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2019-2020 SeasonShakespeare's Will

Love, Labor and Loss – a review of “Shakespeare’s Will”

By November 11, 2019August 7th, 2023No Comments
Stephanie Mayer-Staley’s set design inside the West Homestead United Methodist Church.

‘Burgh Vivant – On the night of his funeral, Anne Hathaway (Sheila McKenna) recounts her love, labors and her losses in Vern Thiessen’s “Shakespeare’s Will.” She tells the tale of meeting young William Shakespeare, her future husband, at the fair in Stratford-Upon-Avon, the town where the two grew up. She details their courtship and unusual marriage.

Thiessen admits to playing ‘fast and loose” with the material, since many of the details of Will Shakespeare and Anne Hathaway’s life are obscured from history. The playwright even chooses a definitive ending for a Hamnet, their son who died at a young age (even though there is no death record for the child).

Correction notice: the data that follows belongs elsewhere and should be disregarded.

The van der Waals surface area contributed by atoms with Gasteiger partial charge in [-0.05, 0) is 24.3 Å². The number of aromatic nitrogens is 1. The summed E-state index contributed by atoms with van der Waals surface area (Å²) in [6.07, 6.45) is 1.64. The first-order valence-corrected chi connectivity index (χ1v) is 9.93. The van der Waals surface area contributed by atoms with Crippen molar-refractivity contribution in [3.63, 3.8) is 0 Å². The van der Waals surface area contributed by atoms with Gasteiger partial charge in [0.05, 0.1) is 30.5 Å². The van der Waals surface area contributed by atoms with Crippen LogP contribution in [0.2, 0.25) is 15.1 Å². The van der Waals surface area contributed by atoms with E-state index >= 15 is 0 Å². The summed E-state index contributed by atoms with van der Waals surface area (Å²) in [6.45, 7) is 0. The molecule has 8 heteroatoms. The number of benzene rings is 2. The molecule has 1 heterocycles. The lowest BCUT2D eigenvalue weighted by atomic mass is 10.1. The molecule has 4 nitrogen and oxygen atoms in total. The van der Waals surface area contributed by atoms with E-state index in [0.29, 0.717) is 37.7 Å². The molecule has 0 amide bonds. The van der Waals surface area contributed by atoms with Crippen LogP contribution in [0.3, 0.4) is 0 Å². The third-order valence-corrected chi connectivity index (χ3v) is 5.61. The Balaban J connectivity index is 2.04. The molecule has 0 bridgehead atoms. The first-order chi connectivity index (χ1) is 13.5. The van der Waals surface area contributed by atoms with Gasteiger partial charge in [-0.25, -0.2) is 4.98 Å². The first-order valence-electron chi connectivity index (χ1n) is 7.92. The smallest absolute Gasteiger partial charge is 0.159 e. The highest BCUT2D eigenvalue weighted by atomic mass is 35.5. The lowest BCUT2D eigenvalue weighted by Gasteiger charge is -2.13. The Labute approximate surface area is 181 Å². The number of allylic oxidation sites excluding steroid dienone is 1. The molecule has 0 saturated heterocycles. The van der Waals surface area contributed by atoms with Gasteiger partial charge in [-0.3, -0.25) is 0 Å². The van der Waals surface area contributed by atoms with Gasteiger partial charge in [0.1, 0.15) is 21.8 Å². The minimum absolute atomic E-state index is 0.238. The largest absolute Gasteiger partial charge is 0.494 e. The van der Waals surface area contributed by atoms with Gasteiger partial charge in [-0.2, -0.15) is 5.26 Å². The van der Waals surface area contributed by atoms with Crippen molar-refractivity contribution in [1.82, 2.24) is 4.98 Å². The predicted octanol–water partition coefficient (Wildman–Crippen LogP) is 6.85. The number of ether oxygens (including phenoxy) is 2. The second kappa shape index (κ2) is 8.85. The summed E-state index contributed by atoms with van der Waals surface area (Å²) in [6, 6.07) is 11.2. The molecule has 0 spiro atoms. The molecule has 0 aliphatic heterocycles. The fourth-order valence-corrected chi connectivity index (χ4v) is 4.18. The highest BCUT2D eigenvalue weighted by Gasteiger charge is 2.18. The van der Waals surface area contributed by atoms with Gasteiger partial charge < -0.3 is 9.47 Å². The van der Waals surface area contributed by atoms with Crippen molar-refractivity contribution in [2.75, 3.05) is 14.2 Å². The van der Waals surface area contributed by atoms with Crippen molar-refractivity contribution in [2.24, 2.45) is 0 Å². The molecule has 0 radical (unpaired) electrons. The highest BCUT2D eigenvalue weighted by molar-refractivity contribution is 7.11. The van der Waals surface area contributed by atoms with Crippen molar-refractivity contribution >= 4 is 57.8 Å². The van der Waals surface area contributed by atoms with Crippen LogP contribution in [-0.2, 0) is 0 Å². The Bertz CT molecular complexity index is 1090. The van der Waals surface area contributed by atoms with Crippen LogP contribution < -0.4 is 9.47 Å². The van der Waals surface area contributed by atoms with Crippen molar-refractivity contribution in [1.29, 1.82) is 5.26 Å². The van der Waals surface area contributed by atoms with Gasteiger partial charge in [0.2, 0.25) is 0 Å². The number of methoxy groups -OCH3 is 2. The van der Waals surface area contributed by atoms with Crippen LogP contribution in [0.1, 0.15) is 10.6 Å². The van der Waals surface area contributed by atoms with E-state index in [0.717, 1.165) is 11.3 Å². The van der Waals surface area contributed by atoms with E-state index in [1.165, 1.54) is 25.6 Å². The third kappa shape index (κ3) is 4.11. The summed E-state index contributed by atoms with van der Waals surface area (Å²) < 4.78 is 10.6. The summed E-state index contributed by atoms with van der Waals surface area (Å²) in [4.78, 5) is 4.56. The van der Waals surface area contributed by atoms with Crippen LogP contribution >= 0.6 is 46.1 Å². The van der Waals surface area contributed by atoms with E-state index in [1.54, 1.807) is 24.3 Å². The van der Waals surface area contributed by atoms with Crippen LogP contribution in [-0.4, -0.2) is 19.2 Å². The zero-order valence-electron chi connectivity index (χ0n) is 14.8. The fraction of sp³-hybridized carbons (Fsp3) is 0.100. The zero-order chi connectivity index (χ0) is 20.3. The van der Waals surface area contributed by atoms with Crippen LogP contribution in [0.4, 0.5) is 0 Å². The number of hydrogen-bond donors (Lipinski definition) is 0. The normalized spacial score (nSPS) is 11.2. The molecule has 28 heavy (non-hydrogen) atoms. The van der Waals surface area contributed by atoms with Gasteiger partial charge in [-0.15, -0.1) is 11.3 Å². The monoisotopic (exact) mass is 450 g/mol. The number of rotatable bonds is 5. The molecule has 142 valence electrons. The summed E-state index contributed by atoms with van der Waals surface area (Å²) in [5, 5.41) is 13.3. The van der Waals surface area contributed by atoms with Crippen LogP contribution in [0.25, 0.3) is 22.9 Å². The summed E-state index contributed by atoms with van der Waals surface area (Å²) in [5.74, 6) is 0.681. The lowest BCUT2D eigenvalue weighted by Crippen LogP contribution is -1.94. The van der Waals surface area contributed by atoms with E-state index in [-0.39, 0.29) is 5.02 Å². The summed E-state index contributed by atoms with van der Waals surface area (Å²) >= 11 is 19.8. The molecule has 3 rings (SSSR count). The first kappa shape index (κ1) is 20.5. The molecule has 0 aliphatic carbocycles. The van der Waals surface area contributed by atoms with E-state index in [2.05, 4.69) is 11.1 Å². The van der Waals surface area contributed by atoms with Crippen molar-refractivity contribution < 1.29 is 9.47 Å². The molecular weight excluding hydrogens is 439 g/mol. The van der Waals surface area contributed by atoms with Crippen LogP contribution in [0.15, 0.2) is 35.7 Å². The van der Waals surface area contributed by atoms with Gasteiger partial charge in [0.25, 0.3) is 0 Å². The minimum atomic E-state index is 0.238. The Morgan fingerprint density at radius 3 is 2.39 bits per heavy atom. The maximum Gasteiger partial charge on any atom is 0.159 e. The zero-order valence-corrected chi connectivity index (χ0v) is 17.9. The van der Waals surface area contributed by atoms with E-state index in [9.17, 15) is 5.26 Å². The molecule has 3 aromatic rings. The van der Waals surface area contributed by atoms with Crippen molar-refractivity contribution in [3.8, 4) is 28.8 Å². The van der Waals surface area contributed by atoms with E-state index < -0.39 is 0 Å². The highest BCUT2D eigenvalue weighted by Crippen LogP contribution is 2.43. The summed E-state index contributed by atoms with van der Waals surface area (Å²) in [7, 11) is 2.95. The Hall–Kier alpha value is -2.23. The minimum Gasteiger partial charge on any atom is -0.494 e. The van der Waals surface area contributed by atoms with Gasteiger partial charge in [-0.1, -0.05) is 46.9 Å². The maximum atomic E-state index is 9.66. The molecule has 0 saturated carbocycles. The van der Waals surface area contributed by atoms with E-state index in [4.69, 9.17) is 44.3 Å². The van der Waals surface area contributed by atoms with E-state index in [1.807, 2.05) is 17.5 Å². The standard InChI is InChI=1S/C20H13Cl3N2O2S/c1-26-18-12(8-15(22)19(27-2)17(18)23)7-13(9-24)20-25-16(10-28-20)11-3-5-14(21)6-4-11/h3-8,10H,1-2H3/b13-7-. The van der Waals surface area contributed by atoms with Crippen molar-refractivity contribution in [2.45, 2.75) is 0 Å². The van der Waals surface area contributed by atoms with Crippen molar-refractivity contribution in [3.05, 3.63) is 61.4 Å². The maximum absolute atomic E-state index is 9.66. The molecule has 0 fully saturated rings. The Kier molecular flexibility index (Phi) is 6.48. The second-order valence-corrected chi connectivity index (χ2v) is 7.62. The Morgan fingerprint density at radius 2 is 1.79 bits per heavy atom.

Though Thiessen’s play is mostly speculation, it is a compelling story, despite being a tiny bit longer than it needs to be. To say too much would be to spoil the surprises.

McKenna does a spectacular job as Hathaway. She is a commanding presence. While it is a one-woman show, she interacts with two characters in non-speaking roles, Hamnet (Simon Nigam) and violinist Dawn Posey.

Nigam is very emotive, even though his character never speaks. He’s an odd addition for the writer to throw him in, but Nigam does it so splendidly, he’s a welcome addition.

Posey plays beautifully. The violinist even composed some of the music, “On a bed of rushes,” and “It scritches and scratches.”

There is some weird choreography. McKenna moves about waving her arms as if she was Endora performing a complicated time travel spell in the seventh season of “Bewitched.”

One person shows are notoriously difficult. It’s hard to keep the momentum going when the singular star has to provide all of the material, but director Melanie Dreyer keeps things moving fairly well.

Stephanie Mayer-Staley’s scenic design is a beautiful swirling vortex of paper, the Bard’s manuscripts twisted and crumpled, flying into a bright, aqua void. McKenna splashes about in a shallow puddle, representing a tidal pool on the shore.

There are beautiful and lyrical moments in “Shakespeare’s Will.” It has a fine ending. It may not be the truth, or the truth as we know it, but there is still beauty in it.

Read the full review here.

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